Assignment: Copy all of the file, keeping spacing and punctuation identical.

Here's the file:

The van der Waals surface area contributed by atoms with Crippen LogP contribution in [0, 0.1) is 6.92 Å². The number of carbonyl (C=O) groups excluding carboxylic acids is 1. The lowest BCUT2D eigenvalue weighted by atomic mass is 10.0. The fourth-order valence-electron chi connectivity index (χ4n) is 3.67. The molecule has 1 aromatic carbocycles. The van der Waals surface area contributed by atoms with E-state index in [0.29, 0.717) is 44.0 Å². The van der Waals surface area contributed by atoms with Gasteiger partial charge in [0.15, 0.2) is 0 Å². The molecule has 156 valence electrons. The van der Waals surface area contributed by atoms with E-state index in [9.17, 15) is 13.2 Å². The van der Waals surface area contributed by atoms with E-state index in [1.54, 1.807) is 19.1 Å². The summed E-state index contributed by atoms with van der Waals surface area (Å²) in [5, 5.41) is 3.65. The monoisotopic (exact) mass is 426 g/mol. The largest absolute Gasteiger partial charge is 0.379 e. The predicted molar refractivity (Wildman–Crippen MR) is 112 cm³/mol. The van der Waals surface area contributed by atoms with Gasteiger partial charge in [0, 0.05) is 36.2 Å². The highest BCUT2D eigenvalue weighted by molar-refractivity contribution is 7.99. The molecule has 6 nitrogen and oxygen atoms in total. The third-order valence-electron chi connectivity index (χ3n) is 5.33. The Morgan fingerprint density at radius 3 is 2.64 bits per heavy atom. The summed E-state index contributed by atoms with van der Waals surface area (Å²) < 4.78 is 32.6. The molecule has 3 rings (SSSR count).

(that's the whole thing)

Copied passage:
The van der Waals surface area contributed by atoms with Crippen LogP contribution in [0, 0.1) is 6.92 Å². The number of carbonyl (C=O) groups excluding carboxylic acids is 1. The lowest BCUT2D eigenvalue weighted by atomic mass is 10.0. The fourth-order valence-electron chi connectivity index (χ4n) is 3.67. The molecule has 1 aromatic carbocycles. The van der Waals surface area contributed by atoms with E-state index in [0.29, 0.717) is 44.0 Å². The van der Waals surface area contributed by atoms with Gasteiger partial charge in [0.15, 0.2) is 0 Å². The molecule has 156 valence electrons. The van der Waals surface area contributed by atoms with E-state index in [9.17, 15) is 13.2 Å². The van der Waals surface area contributed by atoms with E-state index in [1.54, 1.807) is 19.1 Å². The summed E-state index contributed by atoms with van der Waals surface area (Å²) in [5, 5.41) is 3.65. The monoisotopic (exact) mass is 426 g/mol. The largest absolute Gasteiger partial charge is 0.379 e. The predicted molar refractivity (Wildman–Crippen MR) is 112 cm³/mol. The van der Waals surface area contributed by atoms with Gasteiger partial charge in [0, 0.05) is 36.2 Å². The highest BCUT2D eigenvalue weighted by molar-refractivity contribution is 7.99. The molecule has 6 nitrogen and oxygen atoms in total. The third-order valence-electron chi connectivity index (χ3n) is 5.33. The Morgan fingerprint density at radius 3 is 2.64 bits per heavy atom. The summed E-state index contributed by atoms with van der Waals surface area (Å²) < 4.78 is 32.6. The molecule has 3 rings (SSSR count).